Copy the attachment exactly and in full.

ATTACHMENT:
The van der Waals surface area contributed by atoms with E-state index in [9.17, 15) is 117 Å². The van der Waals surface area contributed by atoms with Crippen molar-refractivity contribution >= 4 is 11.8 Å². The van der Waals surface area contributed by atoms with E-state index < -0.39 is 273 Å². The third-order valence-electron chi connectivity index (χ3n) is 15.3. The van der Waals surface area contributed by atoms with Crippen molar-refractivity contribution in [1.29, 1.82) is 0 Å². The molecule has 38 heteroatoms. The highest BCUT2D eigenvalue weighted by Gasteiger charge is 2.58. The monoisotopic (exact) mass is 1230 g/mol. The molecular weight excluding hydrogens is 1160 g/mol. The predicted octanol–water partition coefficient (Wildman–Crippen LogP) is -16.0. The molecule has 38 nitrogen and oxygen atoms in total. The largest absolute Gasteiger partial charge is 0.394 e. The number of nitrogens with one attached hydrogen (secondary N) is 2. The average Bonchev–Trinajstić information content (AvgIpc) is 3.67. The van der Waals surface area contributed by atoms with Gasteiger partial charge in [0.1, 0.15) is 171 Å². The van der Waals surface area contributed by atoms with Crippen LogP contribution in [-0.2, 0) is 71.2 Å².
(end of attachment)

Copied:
The van der Waals surface area contributed by atoms with E-state index in [9.17, 15) is 117 Å². The van der Waals surface area contributed by atoms with Crippen molar-refractivity contribution >= 4 is 11.8 Å². The van der Waals surface area contributed by atoms with E-state index < -0.39 is 273 Å². The third-order valence-electron chi connectivity index (χ3n) is 15.3. The van der Waals surface area contributed by atoms with Crippen molar-refractivity contribution in [1.29, 1.82) is 0 Å². The molecule has 38 heteroatoms. The highest BCUT2D eigenvalue weighted by Gasteiger charge is 2.58. The monoisotopic (exact) mass is 1230 g/mol. The molecular weight excluding hydrogens is 1160 g/mol. The predicted octanol–water partition coefficient (Wildman–Crippen LogP) is -16.0. The molecule has 38 nitrogen and oxygen atoms in total. The largest absolute Gasteiger partial charge is 0.394 e. The number of nitrogens with one attached hydrogen (secondary N) is 2. The average Bonchev–Trinajstić information content (AvgIpc) is 3.67. The van der Waals surface area contributed by atoms with Gasteiger partial charge in [0.1, 0.15) is 171 Å². The van der Waals surface area contributed by atoms with Crippen LogP contribution in [-0.2, 0) is 71.2 Å².